Do conlangers ever try to introduce new words into their native languages? Suzette Haden Elgin’s conlang fiction had the concept of (if I remember the term right) “encoding” which is making up a new word for a concept that is important but clunky to express in the previous words. The example that popped up in the story was making up a word for “not asking–refraining from asking when one knows the other party wants to be asked.”

    It also seems to me that if conlangers aren’t familiar with Elgin’s work, they might enjoy it. “Native Tongue” and “The Judas Rose” are the titles that spring to mind at the moment.

    Anyway, this sounds like an interesting book. I’ll check it out!

  13. @tselacg: “Programming Languages are not languages in the linguistic sense (since one does not use them for communication so much as to instruct a dumb machine to do stuff)”

    Ah, not true. The much more important role of a programming language is communicating to other people what the program does. Wirth believes that; we had a discussion about it when he was at PARC and I was struggling with their MESA language. Very few programs are written once and then never looked at again; the more important a program is, the more people that will need to read and understand it. Comments in the code, written in a natural language, just don’t do the job for a huge number of reasons.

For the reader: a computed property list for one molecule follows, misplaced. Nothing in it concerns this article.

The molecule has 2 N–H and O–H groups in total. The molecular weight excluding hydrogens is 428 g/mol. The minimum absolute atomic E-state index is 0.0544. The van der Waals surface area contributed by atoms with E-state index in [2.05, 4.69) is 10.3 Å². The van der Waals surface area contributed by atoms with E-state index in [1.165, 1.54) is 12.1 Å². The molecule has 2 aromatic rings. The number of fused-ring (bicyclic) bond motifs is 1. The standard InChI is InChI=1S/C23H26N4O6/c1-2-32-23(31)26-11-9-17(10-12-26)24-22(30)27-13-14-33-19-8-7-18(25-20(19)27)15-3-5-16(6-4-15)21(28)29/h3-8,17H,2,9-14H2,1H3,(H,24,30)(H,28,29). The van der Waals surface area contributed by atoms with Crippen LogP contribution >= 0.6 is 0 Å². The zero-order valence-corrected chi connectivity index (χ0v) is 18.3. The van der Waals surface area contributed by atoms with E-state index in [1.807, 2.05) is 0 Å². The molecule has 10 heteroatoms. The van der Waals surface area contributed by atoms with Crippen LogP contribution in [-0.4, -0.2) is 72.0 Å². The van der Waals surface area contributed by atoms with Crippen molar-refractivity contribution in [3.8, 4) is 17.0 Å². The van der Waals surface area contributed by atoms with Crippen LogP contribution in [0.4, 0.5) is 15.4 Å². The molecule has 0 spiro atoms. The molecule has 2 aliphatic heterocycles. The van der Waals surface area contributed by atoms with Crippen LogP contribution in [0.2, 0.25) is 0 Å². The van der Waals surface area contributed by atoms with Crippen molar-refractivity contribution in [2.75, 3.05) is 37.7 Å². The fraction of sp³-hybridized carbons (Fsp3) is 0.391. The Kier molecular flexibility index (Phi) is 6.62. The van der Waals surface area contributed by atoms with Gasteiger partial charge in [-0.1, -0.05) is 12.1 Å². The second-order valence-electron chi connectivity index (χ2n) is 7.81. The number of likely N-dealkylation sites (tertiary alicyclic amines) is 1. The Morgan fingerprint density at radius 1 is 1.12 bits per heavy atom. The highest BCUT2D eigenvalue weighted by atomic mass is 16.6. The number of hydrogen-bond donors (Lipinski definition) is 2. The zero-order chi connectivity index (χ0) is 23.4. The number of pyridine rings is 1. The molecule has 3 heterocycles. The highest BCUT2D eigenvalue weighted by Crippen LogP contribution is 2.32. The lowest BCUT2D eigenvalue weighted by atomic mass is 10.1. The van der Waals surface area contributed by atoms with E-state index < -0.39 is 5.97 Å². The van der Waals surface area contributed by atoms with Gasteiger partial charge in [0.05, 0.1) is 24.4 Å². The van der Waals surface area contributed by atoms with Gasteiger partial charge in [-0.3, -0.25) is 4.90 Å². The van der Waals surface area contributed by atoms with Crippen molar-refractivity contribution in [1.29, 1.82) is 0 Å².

Adm. Hopper also believed this; that’s why COBOL was such a success for so long, despite having been designed in the stone age of programming.

  14. No one has mentioned Loglan/Lojban yet; I would think it would be one of the more widely know of the constructed languages. I was a member of a Cambridge (MA) Loglan group for a couple of years in the late 70s/early 80s. Is James Cooke Brown a conlanger?